The ultimate guide to hot tub care
You know how generally in life you have to put in a bit of graft to unlock the relaxing safe haven? Well, hot tubs are no different. Hot tubs require a lot of maintenance so that they don’t become a petri dish for bacteria and other forms of contaminants (which is the last thing you want when you’re having a relaxing soak!)
In such a warm environment, bacteria can flourish and this is why sanitisation is crucial to keeping your tub water clean, safe and enjoyable for you and any other guests.
We understand that you might not even know where to start when it comes to sanitising your hot tub and this is why we have put together a helpful guide to help you navigate your way through hot tub maintenance.
You need a good sanitiser
Sanitisers are used to control the growth of bacteria within your hot tub and there are two main types of sanitisers available: chlorine and bromine.
Chlorine is the most popular choice of hot tub sanitiser because it does the job quickly. You can purchase chlorine in granule or tablet form. We advise that you add chlorine granules to tub water in small quantities.
Top tip: sprinkle chlorine on the water every time you get out of the tub to keep it fresh for the next time you want a soak.
For chlorine tablets, you can place 3-4 tablets in a floating dispenser. The good thing about this method is that your hot tub will always have a constant flow of chlorine in the water. However, you need to remember to keep adding tablets to the dispenser.
Remember to take the floating dispenser out when you’re not using the hot tub.
Advantages of Chlorine
Chlorine is effective for killing bacteria and has a high reactivity rate, meaning that it can destroy bacteria quickly.
Disadvantages of Chlorine
One of the main characteristics of chlorine is its strong, unpleasant odour. Chlorine is quite a harsh chemical that can be irritating to the eyes and respiratory system. This is why we often leave a swimming pool with bloodshot eyes and straw-like hair.
Chlorine can also be quite harsh on the skin and this is why it isn’t particularly good for hot tub owners who suffer with sensitive skin.
Bromine dissipates more slowly than chlorine and generally can kill bacteria for a longer period of time but at a slower pace. As its pH level is lower than chlorine’s, it can keep the chemistry of the water balanced with more stability.
Note: Bromine is susceptible to ultraviolet (UV) light which means that if you have an outdoor hot tub, then you should make sure that you keep your hot tub cover on it.
Advantages of Bromine
Bromine is gentler on the skin than chlorine and it has a far more subtle scent, making it more human-friendly than chlorine.
Less quantities of Bromine are needed because Bromine can stay effective for longer periods of time.
Disadvantages of Bromine
Bromine can be difficult to wash off the skin and it cannot be stabilised if it is exposed to UV light. It is also more expensive than chlorine and your water might not be as clear.
Checking your sanitiser level
You should regularly test the sanitiser level of the hot tub and hot tub owners can do this using a hot tub chemical test kit.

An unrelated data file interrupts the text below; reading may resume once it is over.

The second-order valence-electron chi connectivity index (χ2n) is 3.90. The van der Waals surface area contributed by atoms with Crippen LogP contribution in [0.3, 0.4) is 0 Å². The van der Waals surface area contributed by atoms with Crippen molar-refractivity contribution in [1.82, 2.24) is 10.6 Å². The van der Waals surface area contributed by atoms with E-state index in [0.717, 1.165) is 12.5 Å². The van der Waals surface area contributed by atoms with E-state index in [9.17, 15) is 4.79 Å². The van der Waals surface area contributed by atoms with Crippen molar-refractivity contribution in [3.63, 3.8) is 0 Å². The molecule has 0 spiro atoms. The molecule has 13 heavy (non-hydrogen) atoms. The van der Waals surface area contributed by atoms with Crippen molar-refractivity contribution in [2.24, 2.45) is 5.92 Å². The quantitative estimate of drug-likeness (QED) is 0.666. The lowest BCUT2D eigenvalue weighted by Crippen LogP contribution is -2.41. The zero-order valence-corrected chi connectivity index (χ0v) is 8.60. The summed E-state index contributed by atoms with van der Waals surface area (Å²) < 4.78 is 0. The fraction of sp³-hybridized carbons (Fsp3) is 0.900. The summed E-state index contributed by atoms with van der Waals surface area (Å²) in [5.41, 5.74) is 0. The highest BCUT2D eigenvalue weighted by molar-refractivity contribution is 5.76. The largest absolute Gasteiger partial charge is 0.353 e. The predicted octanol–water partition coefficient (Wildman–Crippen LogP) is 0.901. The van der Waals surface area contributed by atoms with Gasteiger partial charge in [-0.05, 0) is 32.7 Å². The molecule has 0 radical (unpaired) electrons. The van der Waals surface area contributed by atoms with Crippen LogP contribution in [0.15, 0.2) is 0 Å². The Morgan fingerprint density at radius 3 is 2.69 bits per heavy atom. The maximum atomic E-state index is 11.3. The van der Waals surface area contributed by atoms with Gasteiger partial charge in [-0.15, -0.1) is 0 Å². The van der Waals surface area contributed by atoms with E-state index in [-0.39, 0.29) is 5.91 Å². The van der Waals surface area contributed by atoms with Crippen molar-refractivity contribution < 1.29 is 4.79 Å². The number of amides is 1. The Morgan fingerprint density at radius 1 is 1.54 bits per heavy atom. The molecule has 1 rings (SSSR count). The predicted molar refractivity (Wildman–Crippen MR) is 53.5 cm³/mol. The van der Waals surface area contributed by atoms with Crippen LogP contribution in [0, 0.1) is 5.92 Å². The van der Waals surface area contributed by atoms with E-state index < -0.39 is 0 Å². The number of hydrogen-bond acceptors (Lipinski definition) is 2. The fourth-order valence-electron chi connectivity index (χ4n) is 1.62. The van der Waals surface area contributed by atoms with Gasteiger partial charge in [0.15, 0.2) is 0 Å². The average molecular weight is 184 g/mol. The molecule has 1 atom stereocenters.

This is where GCSE chemistry comes into play. The pH level of your tub water should be within a range of 7.2 to 7.8. A score below 7 is considered acidic and anything above 7 is alkaline. It’s even better if you can keep the water’s pH level between 7.2 and 7.4.
Your pH should be between 7.2 and 7.8
If the hot tub water pH level is too high or too low, it can create a number of issues:
- Irritation to eyes and skin
- Reduce the efficiency of the sanitiser
- The hot tub components may begin to corrode
- Cloudy water
When sanitiser reacts with contaminants such as perspiration or dead skin, this can create a chemical compound known as chloramines. This is what can cause eye irritation and a horrible smell in the tub.
Shock treatments can be used to break down these chloramines, kill bacteria and remove dead skin and other organic compounds.
You can use a chlorine-based or non-chlorine based compound for shock treatments. Depending on the shock you are using, you should make sure that you look at the instructions and pour in the required amount of shock.
Once you have added the shock to the water, let it settle and leave the cover off for a while so that oxygen can touch the water.
Change your water
It is recommended that you change your hot tub water every three to four months depending on how often you use it.
You can find out more information about hot tub maintenance and emptying your tub in our hot tub FAQs.
Taking care of your filters
Hot tub filters are designed to trap dirt and debris, keeping your tub water clean whilst in use. However, filters need to be cleaned and we recommend cleaning your filter at least once every couple of weeks if you use your hot tub regularly.
Filters clog up more quickly if you use your hot tub on a regular basis and if you do not clean them out, then this will restrict water flow to your spa and prevent it from working efficiently.
How to clean your filters
You can purchase instant filter cleaner if you want to clean your filters quickly. Simply spray the filter with the instant filter cleaner, leave it for 15 minutes or so and then rinse it off.
Another option is you can leave your filters to soak in a bucket overnight using filter cleaner solution. A cleaner solution will remove oils from the filter.
Whether you choose to use an instant filter cleaner or soak in a cleaner solution, we advise that you let the filter dry before putting it back into the tub.
Note: make sure you have spare filters on hand when you are cleaning one set so that your hot tub is never running without filtration.
Tubs Direct offer a range of luxury hot tubs and hot tub accessories to suit your bespoke needs. You can browse our range of hot tubs here or contact us and a member of our team will be happy to help.